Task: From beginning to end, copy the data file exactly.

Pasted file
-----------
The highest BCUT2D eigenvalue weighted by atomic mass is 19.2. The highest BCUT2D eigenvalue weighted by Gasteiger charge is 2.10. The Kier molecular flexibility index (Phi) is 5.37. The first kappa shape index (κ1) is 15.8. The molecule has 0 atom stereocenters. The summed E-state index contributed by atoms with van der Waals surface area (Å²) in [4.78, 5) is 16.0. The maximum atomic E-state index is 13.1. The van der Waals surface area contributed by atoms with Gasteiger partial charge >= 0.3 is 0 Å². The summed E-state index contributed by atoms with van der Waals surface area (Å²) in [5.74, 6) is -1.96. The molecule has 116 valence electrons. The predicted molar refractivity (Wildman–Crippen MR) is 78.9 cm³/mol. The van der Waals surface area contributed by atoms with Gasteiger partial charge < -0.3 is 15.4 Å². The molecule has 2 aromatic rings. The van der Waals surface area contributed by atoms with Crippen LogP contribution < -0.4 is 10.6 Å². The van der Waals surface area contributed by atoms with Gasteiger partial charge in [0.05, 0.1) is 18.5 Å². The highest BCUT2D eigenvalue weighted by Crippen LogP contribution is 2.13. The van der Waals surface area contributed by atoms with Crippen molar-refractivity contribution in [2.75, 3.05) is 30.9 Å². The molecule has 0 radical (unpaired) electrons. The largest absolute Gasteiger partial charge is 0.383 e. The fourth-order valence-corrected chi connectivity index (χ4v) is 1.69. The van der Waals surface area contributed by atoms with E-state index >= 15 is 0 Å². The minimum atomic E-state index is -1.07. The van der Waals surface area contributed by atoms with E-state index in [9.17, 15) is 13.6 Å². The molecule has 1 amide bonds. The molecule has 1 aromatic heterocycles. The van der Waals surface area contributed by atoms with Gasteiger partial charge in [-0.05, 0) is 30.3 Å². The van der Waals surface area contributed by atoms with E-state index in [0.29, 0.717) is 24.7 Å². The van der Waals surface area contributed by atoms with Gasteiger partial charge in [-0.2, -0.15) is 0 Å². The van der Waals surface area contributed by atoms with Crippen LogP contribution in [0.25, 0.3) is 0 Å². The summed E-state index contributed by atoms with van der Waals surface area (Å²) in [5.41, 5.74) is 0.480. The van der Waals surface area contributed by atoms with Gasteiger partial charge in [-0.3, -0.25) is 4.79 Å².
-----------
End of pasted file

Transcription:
The highest BCUT2D eigenvalue weighted by atomic mass is 19.2. The highest BCUT2D eigenvalue weighted by Gasteiger charge is 2.10. The Kier molecular flexibility index (Phi) is 5.37. The first kappa shape index (κ1) is 15.8. The molecule has 0 atom stereocenters. The summed E-state index contributed by atoms with van der Waals surface area (Å²) in [4.78, 5) is 16.0. The maximum atomic E-state index is 13.1. The van der Waals surface area contributed by atoms with Gasteiger partial charge >= 0.3 is 0 Å². The summed E-state index contributed by atoms with van der Waals surface area (Å²) in [5.74, 6) is -1.96. The molecule has 116 valence electrons. The predicted molar refractivity (Wildman–Crippen MR) is 78.9 cm³/mol. The van der Waals surface area contributed by atoms with Gasteiger partial charge < -0.3 is 15.4 Å². The molecule has 2 aromatic rings. The van der Waals surface area contributed by atoms with Crippen LogP contribution < -0.4 is 10.6 Å². The van der Waals surface area contributed by atoms with Gasteiger partial charge in [0.05, 0.1) is 18.5 Å². The highest BCUT2D eigenvalue weighted by Crippen LogP contribution is 2.13. The van der Waals surface area contributed by atoms with Crippen molar-refractivity contribution in [2.75, 3.05) is 30.9 Å². The molecule has 0 radical (unpaired) electrons. The largest absolute Gasteiger partial charge is 0.383 e. The fourth-order valence-corrected chi connectivity index (χ4v) is 1.69. The van der Waals surface area contributed by atoms with E-state index >= 15 is 0 Å². The minimum atomic E-state index is -1.07. The van der Waals surface area contributed by atoms with E-state index in [9.17, 15) is 13.6 Å². The molecule has 1 amide bonds. The molecule has 1 aromatic heterocycles. The van der Waals surface area contributed by atoms with Gasteiger partial charge in [-0.05, 0) is 30.3 Å². The van der Waals surface area contributed by atoms with E-state index in [0.29, 0.717) is 24.7 Å². The van der Waals surface area contributed by atoms with Gasteiger partial charge in [-0.2, -0.15) is 0 Å². The van der Waals surface area contributed by atoms with Crippen LogP contribution in [0.25, 0.3) is 0 Å². The summed E-state index contributed by atoms with van der Waals surface area (Å²) in [5.41, 5.74) is 0.480. The van der Waals surface area contributed by atoms with Gasteiger partial charge in [-0.3, -0.25) is 4.79 Å².